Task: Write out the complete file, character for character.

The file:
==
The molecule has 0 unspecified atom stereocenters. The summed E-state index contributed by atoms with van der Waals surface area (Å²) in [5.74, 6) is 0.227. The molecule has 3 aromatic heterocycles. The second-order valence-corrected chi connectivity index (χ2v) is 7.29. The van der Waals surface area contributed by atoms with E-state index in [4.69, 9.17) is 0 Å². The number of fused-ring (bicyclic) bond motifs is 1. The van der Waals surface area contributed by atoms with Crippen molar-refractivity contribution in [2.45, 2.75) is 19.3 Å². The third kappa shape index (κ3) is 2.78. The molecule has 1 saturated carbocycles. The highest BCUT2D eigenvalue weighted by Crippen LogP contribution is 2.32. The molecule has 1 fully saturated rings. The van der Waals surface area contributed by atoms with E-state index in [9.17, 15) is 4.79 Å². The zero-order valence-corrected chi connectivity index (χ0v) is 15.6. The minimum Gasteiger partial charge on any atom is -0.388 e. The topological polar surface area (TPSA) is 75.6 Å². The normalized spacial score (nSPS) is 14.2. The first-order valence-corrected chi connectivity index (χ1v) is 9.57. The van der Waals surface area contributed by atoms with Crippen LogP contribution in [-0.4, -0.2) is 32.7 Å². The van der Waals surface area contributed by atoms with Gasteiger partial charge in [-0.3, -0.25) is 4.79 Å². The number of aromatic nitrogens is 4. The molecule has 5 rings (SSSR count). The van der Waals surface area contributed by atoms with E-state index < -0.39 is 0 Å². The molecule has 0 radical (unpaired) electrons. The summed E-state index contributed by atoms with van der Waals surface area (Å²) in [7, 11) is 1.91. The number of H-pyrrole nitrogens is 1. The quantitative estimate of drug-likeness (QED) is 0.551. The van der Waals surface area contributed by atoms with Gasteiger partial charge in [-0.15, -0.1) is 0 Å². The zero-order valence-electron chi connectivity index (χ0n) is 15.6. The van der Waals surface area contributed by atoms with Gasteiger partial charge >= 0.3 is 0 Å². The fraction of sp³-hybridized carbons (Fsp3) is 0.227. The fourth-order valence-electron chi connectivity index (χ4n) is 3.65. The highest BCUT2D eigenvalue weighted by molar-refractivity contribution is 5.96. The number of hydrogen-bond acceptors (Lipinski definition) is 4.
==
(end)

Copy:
The molecule has 0 unspecified atom stereocenters. The summed E-state index contributed by atoms with van der Waals surface area (Å²) in [5.74, 6) is 0.227. The molecule has 3 aromatic heterocycles. The second-order valence-corrected chi connectivity index (χ2v) is 7.29. The van der Waals surface area contributed by atoms with E-state index in [4.69, 9.17) is 0 Å². The number of fused-ring (bicyclic) bond motifs is 1. The van der Waals surface area contributed by atoms with Crippen molar-refractivity contribution in [2.45, 2.75) is 19.3 Å². The third kappa shape index (κ3) is 2.78. The molecule has 1 saturated carbocycles. The highest BCUT2D eigenvalue weighted by Crippen LogP contribution is 2.32. The molecule has 1 fully saturated rings. The van der Waals surface area contributed by atoms with E-state index in [9.17, 15) is 4.79 Å². The zero-order valence-corrected chi connectivity index (χ0v) is 15.6. The minimum Gasteiger partial charge on any atom is -0.388 e. The topological polar surface area (TPSA) is 75.6 Å². The normalized spacial score (nSPS) is 14.2. The first-order valence-corrected chi connectivity index (χ1v) is 9.57. The van der Waals surface area contributed by atoms with Crippen LogP contribution in [-0.4, -0.2) is 32.7 Å². The van der Waals surface area contributed by atoms with Gasteiger partial charge in [-0.3, -0.25) is 4.79 Å². The number of aromatic nitrogens is 4. The molecule has 5 rings (SSSR count). The van der Waals surface area contributed by atoms with E-state index < -0.39 is 0 Å². The molecule has 0 radical (unpaired) electrons. The summed E-state index contributed by atoms with van der Waals surface area (Å²) in [7, 11) is 1.91. The number of H-pyrrole nitrogens is 1. The quantitative estimate of drug-likeness (QED) is 0.551. The van der Waals surface area contributed by atoms with Gasteiger partial charge in [-0.15, -0.1) is 0 Å². The zero-order valence-electron chi connectivity index (χ0n) is 15.6. The van der Waals surface area contributed by atoms with Gasteiger partial charge >= 0.3 is 0 Å². The fraction of sp³-hybridized carbons (Fsp3) is 0.227. The fourth-order valence-electron chi connectivity index (χ4n) is 3.65. The highest BCUT2D eigenvalue weighted by molar-refractivity contribution is 5.96. The number of hydrogen-bond acceptors (Lipinski definition) is 4.